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How are your peers using data and analytics?

Recently, MatrixCare conducted a survey to find out how senior care facilities currently use data and analytics, and how they see their use changing in the future. We surveyed more than 700 organizations, including skilled nursing, life plan communities, senior living, and those providing care in multiple settings.

We asked about the tools they are using to gather and evaluate data, what areas of their business benefit most from analytics, and how they define the value of analytics.

Commonly used tools

It’s probably no surprise that a sizeable majority of respondents—82%—still use Microsoft Excel for analytics and reporting. Despite organizations wanting to eliminate spreadsheets and “shadow databases” created in Excel, old habits die hard, and Excel will probably be used for years to come. Other findings show that 62% have a dashboard that shows real-time data; 47% have a historical dashboard, and 31% have predictive analytics that use machine learning algorithms to see patterns in large data sets that would be difficult for the human eye to detect.

Important areas for analytics

Survey results show there has been a surge of interest over the last five years in using analytics for clinical topics like readmissions, falls, infections, wounds, and more. And while demand for revenue cycle (49%) and operational (62%) analytics remains high, there is growing demand for and use of clinical analytics.

How analytics are being used

An interesting split shows that leaders in long-term care facilities use analytics differently from those on the front lines of care. Leaders said identifying trends was the most important use for analytics (81%). Caregivers cited decision making (77%), care planning (62%), and allocating resources (56%) as their top uses. But the uses complement each other. For example, a trend showing resident falls over the past 12 months by facility and by nursing unit would allow leaders to find opportunities for improvement, then build a QAPI program to address those needs. That’s something you can’t do with granular data.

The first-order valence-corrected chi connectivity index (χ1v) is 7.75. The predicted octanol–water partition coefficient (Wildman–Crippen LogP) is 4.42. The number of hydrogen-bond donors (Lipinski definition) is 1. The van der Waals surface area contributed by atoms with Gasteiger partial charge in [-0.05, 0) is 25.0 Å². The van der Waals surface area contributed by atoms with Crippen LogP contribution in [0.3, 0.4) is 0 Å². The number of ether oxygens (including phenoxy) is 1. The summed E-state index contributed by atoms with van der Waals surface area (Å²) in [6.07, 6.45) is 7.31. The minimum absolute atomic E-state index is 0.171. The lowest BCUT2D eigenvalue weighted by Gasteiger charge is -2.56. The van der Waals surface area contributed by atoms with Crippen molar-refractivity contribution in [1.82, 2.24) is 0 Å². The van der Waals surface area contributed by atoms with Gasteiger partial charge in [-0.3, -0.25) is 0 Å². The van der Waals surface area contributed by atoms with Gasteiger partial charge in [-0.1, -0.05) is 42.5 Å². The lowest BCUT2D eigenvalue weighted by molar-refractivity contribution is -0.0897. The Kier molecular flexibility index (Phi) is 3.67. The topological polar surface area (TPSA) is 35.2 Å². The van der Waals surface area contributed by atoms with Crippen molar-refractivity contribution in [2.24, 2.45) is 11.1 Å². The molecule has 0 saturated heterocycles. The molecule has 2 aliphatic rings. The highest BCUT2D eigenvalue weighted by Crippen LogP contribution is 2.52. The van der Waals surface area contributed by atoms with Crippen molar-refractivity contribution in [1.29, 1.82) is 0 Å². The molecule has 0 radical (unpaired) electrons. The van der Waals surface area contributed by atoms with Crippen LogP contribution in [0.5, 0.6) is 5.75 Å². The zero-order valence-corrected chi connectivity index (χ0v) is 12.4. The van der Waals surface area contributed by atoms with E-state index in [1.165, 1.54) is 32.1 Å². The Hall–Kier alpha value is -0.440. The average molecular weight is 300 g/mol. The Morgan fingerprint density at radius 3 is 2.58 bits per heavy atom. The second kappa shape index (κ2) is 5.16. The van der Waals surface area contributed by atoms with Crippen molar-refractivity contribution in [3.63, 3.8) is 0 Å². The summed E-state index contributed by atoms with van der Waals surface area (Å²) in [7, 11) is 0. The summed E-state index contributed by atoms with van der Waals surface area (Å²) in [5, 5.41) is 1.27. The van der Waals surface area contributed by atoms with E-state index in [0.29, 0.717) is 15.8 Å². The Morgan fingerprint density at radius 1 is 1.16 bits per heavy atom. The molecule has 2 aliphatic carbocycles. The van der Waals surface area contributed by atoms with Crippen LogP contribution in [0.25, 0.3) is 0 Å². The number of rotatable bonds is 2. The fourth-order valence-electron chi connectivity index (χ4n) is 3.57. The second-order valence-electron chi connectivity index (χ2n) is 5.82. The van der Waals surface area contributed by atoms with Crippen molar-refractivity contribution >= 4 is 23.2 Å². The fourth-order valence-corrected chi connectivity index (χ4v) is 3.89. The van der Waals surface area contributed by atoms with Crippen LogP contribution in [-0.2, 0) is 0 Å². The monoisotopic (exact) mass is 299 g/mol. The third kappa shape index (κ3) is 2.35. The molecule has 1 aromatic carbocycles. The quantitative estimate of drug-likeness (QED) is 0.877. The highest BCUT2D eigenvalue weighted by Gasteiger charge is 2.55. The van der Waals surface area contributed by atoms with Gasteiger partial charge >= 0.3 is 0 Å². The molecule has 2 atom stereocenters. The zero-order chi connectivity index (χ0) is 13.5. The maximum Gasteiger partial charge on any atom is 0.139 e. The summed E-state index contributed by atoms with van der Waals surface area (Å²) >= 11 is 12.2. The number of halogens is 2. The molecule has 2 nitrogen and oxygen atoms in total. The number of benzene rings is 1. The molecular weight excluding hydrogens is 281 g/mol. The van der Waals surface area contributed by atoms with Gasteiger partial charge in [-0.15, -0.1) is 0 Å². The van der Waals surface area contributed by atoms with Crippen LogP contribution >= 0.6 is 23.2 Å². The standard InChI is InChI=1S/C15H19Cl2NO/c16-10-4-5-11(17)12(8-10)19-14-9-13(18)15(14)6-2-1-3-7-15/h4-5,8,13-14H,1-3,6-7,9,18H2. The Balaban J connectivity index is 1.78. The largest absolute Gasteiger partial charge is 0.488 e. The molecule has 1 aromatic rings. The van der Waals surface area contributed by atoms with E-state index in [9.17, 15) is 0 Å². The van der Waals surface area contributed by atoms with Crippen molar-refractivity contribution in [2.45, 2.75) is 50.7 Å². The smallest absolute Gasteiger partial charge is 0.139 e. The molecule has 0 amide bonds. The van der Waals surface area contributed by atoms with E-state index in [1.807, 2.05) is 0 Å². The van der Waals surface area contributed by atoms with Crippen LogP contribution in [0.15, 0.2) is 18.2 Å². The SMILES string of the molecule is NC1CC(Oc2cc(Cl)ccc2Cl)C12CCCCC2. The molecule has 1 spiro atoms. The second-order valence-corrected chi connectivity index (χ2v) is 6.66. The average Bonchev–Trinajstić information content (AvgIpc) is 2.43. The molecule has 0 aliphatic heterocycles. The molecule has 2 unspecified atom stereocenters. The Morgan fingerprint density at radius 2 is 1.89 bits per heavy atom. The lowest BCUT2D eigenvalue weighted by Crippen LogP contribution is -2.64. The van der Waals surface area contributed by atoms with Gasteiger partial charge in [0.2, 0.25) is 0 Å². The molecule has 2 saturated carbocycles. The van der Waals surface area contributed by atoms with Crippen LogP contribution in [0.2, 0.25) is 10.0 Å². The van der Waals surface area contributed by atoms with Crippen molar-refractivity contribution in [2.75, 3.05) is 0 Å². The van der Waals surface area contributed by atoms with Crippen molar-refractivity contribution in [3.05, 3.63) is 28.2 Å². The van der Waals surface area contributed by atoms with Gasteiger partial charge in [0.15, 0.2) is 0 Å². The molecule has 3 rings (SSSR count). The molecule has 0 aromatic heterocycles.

The value of analytics to the industry and to individual organizations

There is broad agreement that analytics will be important or very important for long-term care providers over the next three to five years. Only 4% of respondents disagreed. The same statistics hold true for the value of analytics to individual provider organizations.

So the message is clear: nearly all respondents recognize the emerging and future value of analytics. Even if organizations aren’t seeing the full value today, they understand that analytics will be an important part of their workflow in the near future.

A new tool: Predictive analytics

Many respondents see a range of uses for predictive analytics. In fact, 80% see this tool as a way to improve quality measures. Potential uses cover a range of clinical applications, with the end goal of keeping or boosting a facility’s Star rating. In turn, Star ratings help with referrals and staying within narrowing networks in your market.

Respondents also believe predictive analytics will be helpful in managing staff—that is, assigning existing staff resources to the areas that need them most. Predictive analytics are also considered valuable in reducing falls and readmissions, which connect with both quality measures and staffing challenges. The overall trend is that providers see a growing number of clinical uses for predictive analytics, outpacing more traditional RCM or financial analytics.

Most respondents (96%) said they see predictive analytics playing an important role in their organizations and providing value in some way; two-thirds believe predictive analytics will drive many important changes, from forecasting changes in condition to predicting falls or other adverse events, to staffing and financial management.

Learn more about MatrixCare’s predictive analytics tool, Clinical Advanced Insights.

Rob Price

Rob Price joined MatrixCare in 2016 and has been working in the healthcare technology market since 1999. His experience covers the continuum of the healthcare delivery system starting with physician practice management (EHR and RCM), hospital patient accounting (RCM), and long-term care (EHR and RCM). His focus has always been on building reporting and analytics systems that empower people and organizations to be information driven.

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